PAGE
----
Short and Sweet 09 Top 30 Week 1
Short and Sweet
21 November 2009
Chapel off Chapel
For its fifth festival, Short and Sweet has moved to Chapel off Chapel. It’s still the most popular and prestigious short play event in town, but it seems to be turning into a launch pad for new writers, rather than a showcase for established writers.
This is great for the writers, who get to see their work performed, but disappointing for those of us who remember the addictive quality of the first Short and Sweets. Do established writers think that writing a ten-minute play is too easy or that it’s not what grown up writers do? Telling a story in ten minutes is harder than telling it in an hour, so, established writers, please start submitting again.
Or can there be a workshop process for the plays that are nearly there, but desperate for another draft or five.
Writing isn’t about having an opinion or putting words in an aesthetic order. It’s about telling a story (where things change) through characters who make us care and make us think about our own lives. Story and complex characters were generally missing from this week’s offerings. If a 30-second TV ad can tell a story, a ten-minute play can tell an epic.
Community Chest is about inverted nipples and nothing about communities. I think there was one great moment of revelation, but it got lost because everything was presented with the same level of intensity.
People remember things differently was the popular theme of the night. The direction saved Eyewitness, but it couldn’t make us care about these one-dimensional characters, who were far better realised than the offstage character whom we knew nothing about.
Frank Otis likes ranting about sex and women. Bucks Night is about stripping, so he pulled out some clichés (‘I’m stripping to put myself though law school – and here are my tits just in case you don’t believe my character’) and pulled out a gun.
The direction also saved Arabesque. Marina Lou wrote lovely words, but I can’t even remember what it was about. Oh yea, people remember things differently.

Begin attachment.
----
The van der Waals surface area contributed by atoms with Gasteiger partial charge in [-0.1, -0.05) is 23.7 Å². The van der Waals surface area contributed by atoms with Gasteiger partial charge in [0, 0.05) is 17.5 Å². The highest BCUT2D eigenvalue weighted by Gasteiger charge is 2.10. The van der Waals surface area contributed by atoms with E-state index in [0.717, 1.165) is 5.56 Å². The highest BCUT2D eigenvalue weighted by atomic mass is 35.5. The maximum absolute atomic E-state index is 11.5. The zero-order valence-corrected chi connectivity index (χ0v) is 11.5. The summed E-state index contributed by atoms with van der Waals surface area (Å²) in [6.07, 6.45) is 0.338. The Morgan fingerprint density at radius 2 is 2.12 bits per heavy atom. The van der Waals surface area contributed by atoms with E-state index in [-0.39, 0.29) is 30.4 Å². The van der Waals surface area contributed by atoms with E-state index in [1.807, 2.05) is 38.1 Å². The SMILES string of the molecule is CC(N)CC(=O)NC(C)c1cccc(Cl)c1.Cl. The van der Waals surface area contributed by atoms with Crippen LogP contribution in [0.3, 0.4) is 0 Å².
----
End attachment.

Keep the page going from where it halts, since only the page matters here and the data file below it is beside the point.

The engaging and delightful performances in Wrestling With Magpies were nearly as good as the jungle gym set. So why wasn’t it used? Like a pink Meccano elephant sitting on the stage, I kept waiting for it to be relevant.
“Droopy cock” was by far the best joke of the night and Haircuts had story and character, but I couldn’t get past the “mamma mia” “stupido”, “I dunna complain” wog accents that we haven’t heard since Kingswood Country was on the telly.
We can never have enough love stories or people not saying what they really want to say. The Rehearsal was my runner up favourite of the night, but I want to see it re-drafted to make us care about her and give them both something real to lose or gain.
None of the team should have regrets for No Regrets. This dud one night stand was the absolute winner of the night. This is the standard of writing, direction and performance I expect of this festival. I empathised, I cared and I didn’t know how it was going to end.
Alex Broun writers numerous plays based on popular culture and whatever pops up on his Facebook feed. Rupert and the Seven Russian Email Brides nailed it. I just wish that Rupert wasn’t as clichéd as his brides.
Fruits of War is a ten-minute metaphor, but told so very well.
This review appeared on AussieTheatre.com.
Short and Sweet 2006-08 reviews.